Oh boy, maybe 4 more undeserving acc teams can get in if they do this.
Yep, that’s certainly the goal behind that particular proposal.
Neither proposal seems unreasonable to me. How many teams have been added since the field expanded to 64 thirty plus years ago. At least 50+ I bet. It’s already went to 68 first four, honestly what’s four more teams going to matter really. It’s probably justified as many new teams have been added and with the NIT cutting their field and adding auto bids.
As far as the three point line this isn’t 1990, the shooters of today are more skilled and put them up in greater volume. They already moved it back to the international line 10 + years ago. not having a standard line that matches the NBA line doesn’t really make much sense when clearly that is the goal of most college players and the quality of shooter has constantly improved over time. Many centers shoot them like guards did 25 years ago.
Not having standardized rules that actually prepare you for the NBA like 12 minute quarters, NBA 3 pointers, 24 second shot clocks at some point might matter if the put more money in the Gleague and attract a few top prospects. They are talking about it right now and making steps towards a real money there. NCAA has a lot of conflicts to currently.
FWIW, in spite of headlines, ACC made several proposals - not all hoops related - in addition to other discussions, at its annual Spring meeting in Florida
Why would a tournament to determine the best team in college basketball need to include more teams from the bottom half of the ACC’s regular season standings? With the new ACC that will play 20 conference games, any team with a 10-10 conference record, or worse, doesn’t need to be in the NCAA Tournament.
clt proposes that Charlotte receives the #1 seed in the next five tourneys. This is fun
Gary Parrish says that while he understands the ACC’s stance on expanding the Big Dance, it’s not a good idea.
I want .500 or better conference record in conference to be the minimum needed for at-large bid.
Isn’t moving the 3-pt line back taking aim at smaller schools? Moving it back would reduce the number of made 3-pointers, thus reducing chances of upsets. Reduce the impact of the 3 and it expands the impact of size and athleticism.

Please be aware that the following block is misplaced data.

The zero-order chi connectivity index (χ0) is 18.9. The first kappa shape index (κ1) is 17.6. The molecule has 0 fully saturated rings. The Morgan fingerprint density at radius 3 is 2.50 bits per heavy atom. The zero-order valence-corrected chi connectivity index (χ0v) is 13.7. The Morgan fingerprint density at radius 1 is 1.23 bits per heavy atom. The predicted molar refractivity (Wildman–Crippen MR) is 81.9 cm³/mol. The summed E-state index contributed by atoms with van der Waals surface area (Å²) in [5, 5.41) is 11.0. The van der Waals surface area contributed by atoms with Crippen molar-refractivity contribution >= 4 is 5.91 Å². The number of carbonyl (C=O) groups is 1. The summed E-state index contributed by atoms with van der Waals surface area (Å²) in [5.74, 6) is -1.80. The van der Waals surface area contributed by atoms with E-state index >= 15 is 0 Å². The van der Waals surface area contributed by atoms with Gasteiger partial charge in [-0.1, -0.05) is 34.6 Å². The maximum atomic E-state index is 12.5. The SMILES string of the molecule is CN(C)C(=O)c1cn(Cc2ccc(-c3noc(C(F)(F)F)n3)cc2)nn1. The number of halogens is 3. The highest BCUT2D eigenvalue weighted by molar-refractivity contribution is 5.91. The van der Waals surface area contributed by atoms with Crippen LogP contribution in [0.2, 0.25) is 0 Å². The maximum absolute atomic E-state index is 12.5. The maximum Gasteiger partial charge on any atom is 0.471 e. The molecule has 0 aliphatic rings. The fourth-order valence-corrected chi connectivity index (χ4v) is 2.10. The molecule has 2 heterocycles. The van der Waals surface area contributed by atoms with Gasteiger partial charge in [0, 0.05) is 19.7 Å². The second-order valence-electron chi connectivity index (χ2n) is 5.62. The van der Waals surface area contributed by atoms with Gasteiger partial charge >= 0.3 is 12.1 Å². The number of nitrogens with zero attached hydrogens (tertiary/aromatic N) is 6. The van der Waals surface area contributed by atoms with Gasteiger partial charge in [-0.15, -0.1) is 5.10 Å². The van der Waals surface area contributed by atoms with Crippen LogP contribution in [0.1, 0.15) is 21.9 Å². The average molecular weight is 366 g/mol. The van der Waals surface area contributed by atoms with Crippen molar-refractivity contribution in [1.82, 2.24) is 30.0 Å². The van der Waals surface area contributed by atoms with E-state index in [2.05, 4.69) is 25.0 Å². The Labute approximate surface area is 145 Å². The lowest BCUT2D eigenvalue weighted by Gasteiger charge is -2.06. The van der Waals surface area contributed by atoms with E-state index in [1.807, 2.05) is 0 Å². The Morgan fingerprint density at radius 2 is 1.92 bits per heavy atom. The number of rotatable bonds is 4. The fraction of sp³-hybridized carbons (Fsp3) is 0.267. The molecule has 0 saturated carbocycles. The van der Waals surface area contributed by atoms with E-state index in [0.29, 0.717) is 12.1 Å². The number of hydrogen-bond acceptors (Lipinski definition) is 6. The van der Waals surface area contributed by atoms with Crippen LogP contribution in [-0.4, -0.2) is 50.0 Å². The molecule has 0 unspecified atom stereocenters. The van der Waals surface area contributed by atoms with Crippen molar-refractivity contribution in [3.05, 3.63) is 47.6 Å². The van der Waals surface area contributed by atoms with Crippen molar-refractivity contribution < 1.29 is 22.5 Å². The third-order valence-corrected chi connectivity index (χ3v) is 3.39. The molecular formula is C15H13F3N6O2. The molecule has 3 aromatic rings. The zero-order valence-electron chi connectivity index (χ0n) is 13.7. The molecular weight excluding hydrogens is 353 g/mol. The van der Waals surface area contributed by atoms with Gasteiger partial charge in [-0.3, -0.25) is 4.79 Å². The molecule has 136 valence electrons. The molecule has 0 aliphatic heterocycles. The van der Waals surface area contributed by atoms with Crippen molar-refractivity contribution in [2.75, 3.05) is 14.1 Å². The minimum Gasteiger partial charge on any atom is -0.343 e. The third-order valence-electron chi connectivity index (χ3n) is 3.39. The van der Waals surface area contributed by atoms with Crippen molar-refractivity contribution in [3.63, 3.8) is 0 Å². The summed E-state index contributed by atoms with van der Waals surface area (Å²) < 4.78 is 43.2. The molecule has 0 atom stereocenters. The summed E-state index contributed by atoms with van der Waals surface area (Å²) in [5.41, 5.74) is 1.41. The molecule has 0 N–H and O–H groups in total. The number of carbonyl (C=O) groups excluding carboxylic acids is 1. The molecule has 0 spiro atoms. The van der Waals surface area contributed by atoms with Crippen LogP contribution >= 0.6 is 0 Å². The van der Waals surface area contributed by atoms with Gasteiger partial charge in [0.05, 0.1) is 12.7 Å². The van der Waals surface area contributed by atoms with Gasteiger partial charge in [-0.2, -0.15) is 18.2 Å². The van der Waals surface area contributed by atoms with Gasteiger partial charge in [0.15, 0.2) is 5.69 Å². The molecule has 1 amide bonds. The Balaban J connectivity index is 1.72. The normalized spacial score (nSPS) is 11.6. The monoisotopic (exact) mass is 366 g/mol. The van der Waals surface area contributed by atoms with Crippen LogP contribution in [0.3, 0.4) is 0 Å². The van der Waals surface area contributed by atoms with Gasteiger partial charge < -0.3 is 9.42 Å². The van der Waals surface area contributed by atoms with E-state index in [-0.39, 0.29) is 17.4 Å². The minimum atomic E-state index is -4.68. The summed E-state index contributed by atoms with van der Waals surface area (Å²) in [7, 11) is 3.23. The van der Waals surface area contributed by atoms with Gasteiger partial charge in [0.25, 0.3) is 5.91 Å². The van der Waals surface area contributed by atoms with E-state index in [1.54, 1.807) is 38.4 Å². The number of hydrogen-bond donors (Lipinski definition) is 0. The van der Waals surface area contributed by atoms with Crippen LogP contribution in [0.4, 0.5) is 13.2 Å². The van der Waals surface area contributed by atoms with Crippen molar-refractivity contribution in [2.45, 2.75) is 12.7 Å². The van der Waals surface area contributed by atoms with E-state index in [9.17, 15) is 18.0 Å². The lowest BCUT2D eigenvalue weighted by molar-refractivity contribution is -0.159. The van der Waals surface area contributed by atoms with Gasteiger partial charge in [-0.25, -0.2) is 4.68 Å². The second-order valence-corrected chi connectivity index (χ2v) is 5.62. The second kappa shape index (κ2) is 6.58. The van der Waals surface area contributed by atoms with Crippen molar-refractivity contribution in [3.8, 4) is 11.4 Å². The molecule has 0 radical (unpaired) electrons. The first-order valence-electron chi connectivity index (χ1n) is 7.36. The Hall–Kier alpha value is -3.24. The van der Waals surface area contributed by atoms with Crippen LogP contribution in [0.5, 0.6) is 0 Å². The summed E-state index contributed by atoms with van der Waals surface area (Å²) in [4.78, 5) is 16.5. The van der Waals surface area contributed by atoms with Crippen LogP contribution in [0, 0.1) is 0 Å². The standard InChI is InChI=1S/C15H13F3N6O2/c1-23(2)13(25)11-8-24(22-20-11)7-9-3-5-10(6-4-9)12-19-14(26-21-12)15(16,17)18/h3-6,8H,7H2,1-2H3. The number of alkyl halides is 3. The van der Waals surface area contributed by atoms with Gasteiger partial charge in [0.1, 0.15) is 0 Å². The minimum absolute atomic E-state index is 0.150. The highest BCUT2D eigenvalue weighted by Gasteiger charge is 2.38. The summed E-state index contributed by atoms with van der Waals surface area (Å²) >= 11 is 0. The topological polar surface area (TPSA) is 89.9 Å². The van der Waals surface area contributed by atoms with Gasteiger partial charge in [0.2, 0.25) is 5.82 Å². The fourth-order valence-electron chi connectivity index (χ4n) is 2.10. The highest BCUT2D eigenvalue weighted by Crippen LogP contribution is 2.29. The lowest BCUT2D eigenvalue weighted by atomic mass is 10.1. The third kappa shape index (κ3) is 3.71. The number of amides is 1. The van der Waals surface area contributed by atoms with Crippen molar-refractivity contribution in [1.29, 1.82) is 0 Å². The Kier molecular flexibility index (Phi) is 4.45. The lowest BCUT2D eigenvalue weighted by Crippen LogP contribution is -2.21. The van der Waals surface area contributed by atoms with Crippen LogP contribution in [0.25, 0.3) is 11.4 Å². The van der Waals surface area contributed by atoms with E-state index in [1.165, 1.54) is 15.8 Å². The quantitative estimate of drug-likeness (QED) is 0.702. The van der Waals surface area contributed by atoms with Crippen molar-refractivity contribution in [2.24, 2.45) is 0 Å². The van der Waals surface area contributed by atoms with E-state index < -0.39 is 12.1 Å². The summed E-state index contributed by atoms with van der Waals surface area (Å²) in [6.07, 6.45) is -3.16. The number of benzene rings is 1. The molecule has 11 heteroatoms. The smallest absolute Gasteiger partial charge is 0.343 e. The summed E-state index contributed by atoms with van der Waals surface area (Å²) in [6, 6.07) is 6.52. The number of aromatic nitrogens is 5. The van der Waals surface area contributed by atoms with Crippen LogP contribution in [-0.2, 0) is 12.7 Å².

My recollection is that the annual Spring meeting of Conference USA follows that of the ACC by a week. Will be interesting to see what proposals etc come out of the C-USA gathering.
I don’t think that is fair, the conference portion of the schedule is only one part of an overall schedule. If a team has played for example a top 10 SOS overall and has strong RPI, marquee wins high RPI etc, what sense does it really make to punish them because they didn’t win one more game in an arbitrary part of their schedule to get to .500.
I don’t really think the Conference or last 10 games really should be weighted that heavyliy unless all other overall things are pretty equal. Certainly have ran into scenarios where these P5 teams played brutal conference SOS finished one game under .500 and were very deserving. and won games in the NCAA.
I don’t think so. I believe most of the blue chip guys tend to be more athletic and usually have weaker outside shots. I think moving it back would actually discourage a lot of them from shooting especially in the same volume as today. I think you could still find plenty of these same unathletic or small shooters smaller schools already take and out shoot them maybe even more than currently.
Look at Jordan, he was like 27% three point shooter for his career when you take out the 3 years the NBA line was moved up to where the college one is now. He shot like 40% when they moved it up just to the edge of his range and immediately turned back to mush when they moved it back. That extra few feet can really make a difference.